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When working with Final Cut Pro, have you ever seen these funny looking green stripes "zebra stripes" in your Viewer or Canvas?  This happens when you press the keyboard shortcut (ctrl z).  Press (ctrl z) again to remove the 'zebra stripes'.

The Zebra Stripes look somewhat like animated diagonal marching lines that are superimposed over areas of an image that are over or close to the legal broadcast limit.  They are enabled when you use the Final Cut Pro range-checking options.

NTSC Broadcast Luminance levels are measure in something called IRE (Institute of Radio Engineers).  Anything over 100 IRE is outside the legal limits of broadcasting an NTSC signal.

You'll see a green checkmark indicating whether or not you are within the legal range of luminance values.  Sometimes you'll see an exclamation point with a yellow triangle. When 'range check' is on Final Cut Pro will display one of three indicators.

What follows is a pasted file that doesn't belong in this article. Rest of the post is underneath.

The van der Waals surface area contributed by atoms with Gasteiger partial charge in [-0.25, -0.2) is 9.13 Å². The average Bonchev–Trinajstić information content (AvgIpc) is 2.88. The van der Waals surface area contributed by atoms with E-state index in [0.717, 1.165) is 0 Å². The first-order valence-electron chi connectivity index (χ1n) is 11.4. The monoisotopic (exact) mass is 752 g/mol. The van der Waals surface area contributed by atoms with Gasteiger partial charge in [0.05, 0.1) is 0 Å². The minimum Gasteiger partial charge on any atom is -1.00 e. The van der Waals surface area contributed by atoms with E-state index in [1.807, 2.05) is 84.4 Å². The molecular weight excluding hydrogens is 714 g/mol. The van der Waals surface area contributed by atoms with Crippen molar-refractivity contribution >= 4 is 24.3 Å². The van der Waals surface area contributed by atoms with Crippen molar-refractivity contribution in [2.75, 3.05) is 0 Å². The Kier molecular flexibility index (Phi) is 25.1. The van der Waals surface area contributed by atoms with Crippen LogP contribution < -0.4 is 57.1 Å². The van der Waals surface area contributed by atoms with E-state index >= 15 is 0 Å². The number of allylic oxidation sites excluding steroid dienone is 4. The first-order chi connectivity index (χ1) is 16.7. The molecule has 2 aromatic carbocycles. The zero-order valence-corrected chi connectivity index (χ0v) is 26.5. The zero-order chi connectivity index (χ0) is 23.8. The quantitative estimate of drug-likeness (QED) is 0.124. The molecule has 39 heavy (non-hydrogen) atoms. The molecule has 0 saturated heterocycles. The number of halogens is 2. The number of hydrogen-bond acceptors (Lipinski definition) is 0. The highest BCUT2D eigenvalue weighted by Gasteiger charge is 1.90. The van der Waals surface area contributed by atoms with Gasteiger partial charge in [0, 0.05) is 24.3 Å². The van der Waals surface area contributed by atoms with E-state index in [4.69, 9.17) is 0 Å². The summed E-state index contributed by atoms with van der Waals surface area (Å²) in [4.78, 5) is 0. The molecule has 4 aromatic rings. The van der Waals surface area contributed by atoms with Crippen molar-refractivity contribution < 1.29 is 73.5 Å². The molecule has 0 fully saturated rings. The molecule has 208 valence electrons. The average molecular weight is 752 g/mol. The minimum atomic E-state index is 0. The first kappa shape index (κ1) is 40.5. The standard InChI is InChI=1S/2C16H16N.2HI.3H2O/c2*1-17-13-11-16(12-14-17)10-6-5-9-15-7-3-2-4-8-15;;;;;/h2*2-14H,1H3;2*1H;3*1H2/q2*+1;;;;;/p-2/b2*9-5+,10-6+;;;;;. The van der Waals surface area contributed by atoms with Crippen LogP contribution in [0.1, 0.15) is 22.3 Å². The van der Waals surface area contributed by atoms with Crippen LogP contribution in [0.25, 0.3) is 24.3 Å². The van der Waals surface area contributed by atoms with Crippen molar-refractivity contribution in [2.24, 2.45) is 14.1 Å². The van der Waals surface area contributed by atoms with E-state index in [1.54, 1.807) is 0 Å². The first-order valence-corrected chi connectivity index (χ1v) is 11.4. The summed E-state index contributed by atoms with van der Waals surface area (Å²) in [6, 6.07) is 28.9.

green_zebra_stripes_fcp_viewer.gif


A green checkmark means everything is good to go, which means there are no luminance values that exceed 90 IRE. 

A green checkmark with an up-arrow means there are some areas that exceed 90 IRE, but you are still within legal range.

A yellow checkmark means there are luminance values that exceed 100 IRE.

You can see these IRE values by looking at the waveform within the Video Scope.  The video scope is under the tools menu within the Final Cut Pro menu bar.

IRE_indicators.gif

The FCC (Federal Communications Commission) mandates that broadcasters adhere to broadcast safe levels. 

You can use the range check feature to ensure that you're video levels are within the legal broadcast specifications for broadcast.

There are a variety of simple ways to correct an image that exceeds 100 IRE.  One method is to use the brightness and contrast filter found under the image control category within the effects palette.

brightness_contrast_filter.gif

Drop the filter onto your clip and adjust it's parameters within the Filter tab. Adjust the brightness slider until the luminance levels fall within broadcast save limits.

brightness_slider.gif

You'll know you are good to go when the green lines dissapear, and/or the yellow checkmark turns into a green checkmark.
zebrastripes.gif





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Setting the Anchor Point in Final Cut Pro was the previous entry in this blog.

Automatic Compression Markers in Final Cut Pro is the next entry in this blog.

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